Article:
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Conservation Treatment of a Bird's Eye View of London, 1872 Lithograph Print

Bird's Eye View of London, Ontario, Canada,  1872, before conservation treatment. 

Bird's Eye View of London, Ontario, Canada, 1872, before conservation treatment. 

Book and Paper Conservation Services recently had the privilege of restoring this wonderful early Bird's Eye View map of London, Ontario, Canada. The detailed colour lithograph print, dated 1872, resides in the collection of Western University Archives, which holds extensive records of London's history.  

History

The map is an illustrated vision of the city from a bird's eye perspective, a common theme in the late 19th century. It was drawn by the artist E. S. Glover, and produced by Strobridge Lithographing Company, in Cincinnati, OH.  It would have been distributed in London and purchased by prominent local citizens at the time for display in homes and businesses.

Detail of the 1872 map showing streets of London, Ontario, and the Military Garrison in what is now Victoria Park.

Detail of the 1872 map showing streets of London, Ontario, and the Military Garrison in what is now Victoria Park.

The map illustrates significant buildings in the city as of 1872, such as the Covent Garden Market, Labatt Brewery, and the military garrison, situated on land which is now Victoria Park. The locations are numbered in a key in the bottom margin. The map is extremely interesting as a historic document because it depicts a number of streets and locations which no longer exist or have since been renamed. 

 

 

When it arrived at our studio, the map suffered from a variety of condition issues. After examination and consultation with University Archivist Robin Keirstead at Western's Archives and Research Collections Centre, an extensive treatment protocol was determined. During the course of conservation treatment, the print underwent almost every process in a paper conservator's repertoire; it was an extremely satisfying project for our studio. 

Condition

The map was produced by a lithographic printing process on machine-made wood pulp paper, a typical paper but prone to discolouration over time. Sometime in its life, it had been mounted to a black pulp board backer, a very acidic material which had further contributed to the overall yellowing and brittleness of the paper. It also exhibited pronounced discolouration in vertical bands across the image, as well as extensive tears and breaks in the paper and minor losses around the perimeter.

Tears and losses along the border of the print.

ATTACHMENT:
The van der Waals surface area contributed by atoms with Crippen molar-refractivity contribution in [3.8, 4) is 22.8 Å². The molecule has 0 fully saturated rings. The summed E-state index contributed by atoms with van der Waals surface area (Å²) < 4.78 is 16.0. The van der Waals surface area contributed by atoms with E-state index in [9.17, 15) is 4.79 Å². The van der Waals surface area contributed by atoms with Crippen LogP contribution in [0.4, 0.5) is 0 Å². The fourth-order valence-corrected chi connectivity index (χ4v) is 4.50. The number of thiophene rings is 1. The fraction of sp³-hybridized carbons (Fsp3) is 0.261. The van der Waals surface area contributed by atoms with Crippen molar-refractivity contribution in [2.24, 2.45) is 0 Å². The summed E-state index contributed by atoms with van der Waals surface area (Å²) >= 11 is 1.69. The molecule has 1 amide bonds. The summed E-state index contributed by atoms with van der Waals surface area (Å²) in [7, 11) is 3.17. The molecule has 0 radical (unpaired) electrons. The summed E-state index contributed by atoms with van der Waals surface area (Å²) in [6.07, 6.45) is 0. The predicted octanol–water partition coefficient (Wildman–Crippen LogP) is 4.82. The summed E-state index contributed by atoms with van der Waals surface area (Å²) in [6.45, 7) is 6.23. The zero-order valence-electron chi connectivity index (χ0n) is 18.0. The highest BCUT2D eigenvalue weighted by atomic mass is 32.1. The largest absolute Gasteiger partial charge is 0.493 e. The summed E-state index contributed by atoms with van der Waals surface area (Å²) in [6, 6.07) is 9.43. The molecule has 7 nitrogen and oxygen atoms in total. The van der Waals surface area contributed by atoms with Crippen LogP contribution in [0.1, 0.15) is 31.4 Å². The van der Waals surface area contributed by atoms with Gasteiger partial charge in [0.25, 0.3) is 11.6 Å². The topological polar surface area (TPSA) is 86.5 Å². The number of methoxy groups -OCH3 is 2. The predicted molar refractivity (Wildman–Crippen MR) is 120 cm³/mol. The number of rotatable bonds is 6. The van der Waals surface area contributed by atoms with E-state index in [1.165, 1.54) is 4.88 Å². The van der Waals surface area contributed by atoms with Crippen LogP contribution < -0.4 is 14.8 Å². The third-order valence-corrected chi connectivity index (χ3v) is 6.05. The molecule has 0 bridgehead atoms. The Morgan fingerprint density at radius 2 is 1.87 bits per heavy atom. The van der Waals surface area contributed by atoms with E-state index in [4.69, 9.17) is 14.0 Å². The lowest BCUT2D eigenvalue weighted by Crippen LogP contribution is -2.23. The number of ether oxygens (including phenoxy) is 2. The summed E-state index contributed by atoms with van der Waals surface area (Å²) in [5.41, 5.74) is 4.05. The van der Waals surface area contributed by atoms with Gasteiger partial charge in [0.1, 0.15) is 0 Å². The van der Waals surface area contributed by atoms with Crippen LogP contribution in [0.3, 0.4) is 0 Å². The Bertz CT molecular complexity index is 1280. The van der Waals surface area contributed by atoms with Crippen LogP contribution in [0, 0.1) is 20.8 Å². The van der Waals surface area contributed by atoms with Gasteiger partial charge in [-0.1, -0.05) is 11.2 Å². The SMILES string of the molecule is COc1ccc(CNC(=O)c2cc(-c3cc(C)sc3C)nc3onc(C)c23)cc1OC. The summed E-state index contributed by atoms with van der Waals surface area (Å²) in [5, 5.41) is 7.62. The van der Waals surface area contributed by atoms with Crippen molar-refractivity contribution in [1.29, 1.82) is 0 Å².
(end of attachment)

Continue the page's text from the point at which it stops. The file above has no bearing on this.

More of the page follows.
Tears and losses along the border of the print.

Creases and breaks distorting the surface.

Creases and breaks distorting the surface.

In short, it was in urgent need of conservation treatment to keep it from deteriorating further, and to restore its original detail and vibrancy.

Conservation included surface cleaning to remove dirt and grime. 

Conservation included surface cleaning to remove dirt and grime. 

conservation treatment

The conservation treatment to address these damages included several stages. First, the print was surface cleaned to remove loose dirt and grime, and then the acidic backing was painstakingly removed with a scalpel and metal spatula, working from the verso to avoid any accidental damage to the print. 

Next, the print was washed and light bleached to brighten the paper tone. The yellow discolouration products were removed from the paper in this process, returning the image closer to its original colouring and removing the distracting bands of stain from the print. It was also deacidified to halt further deterioration of the cellulose.  

The Bird's Eye View of London is washed and deacidified to remove discolouration.

The Bird's Eye View of London is washed and deacidified to remove discolouration.

Once washed, the lithograph was lined onto a new, stable backing of Japanese paper, to provide support and repair the breaks and losses. This backing will not cause discolouration the way the old board did, and will help the print remain stable while also being slightly flexible.

Wash water becomes progressively less yellow as the print is cleaned. Behind, the washed and lined lithograph is visible brighter. 

Wash water becomes progressively less yellow as the print is cleaned. Behind, the washed and lined lithograph is visible brighter. 

The Bird's Eye View of London, after washing and lining on a stable Japanese paper backing. 

The Bird's Eye View of London, after washing and lining on a stable Japanese paper backing. 

The final step in the conservation treatment was to inpaint losses to the printed image where cracks and breaks had disturbed the surface. Using watercolours and a delicate brush, the image was restored.

Inpainting to restore losses in the printed surface.

Inpainting to restore losses in the printed surface.

The restoration of this beautiful historic artifact was extremely successful, and the satisfying results can be seen below.  The paper tone has been brightened, allowing the image to be viewed without distraction; the damages have been repaired and print is supported and stabilized with a new backing. It has been returned to the Archives where it will be stored and preserved in ideal conditions, and can be accessed by future researchers and interested Londoners for years to come. 

Bird's Eye View of London, Ontario, Canada,  1872, before and after conservation treatment. 

Bird's Eye View of London, Ontario, Canada, 1872, before and after conservation treatment. 

Art conservation is an extremely satisfying occupation, and Book and Paper Conservation Services was very pleased to have contributed to the preservation of this important artifact. If you have historic or archival materials or antique prints that you are interested in having restored, don't hesitate to get in touch with our studio. There is no charge for a consultation, and we are always happy to discuss conservation options with you.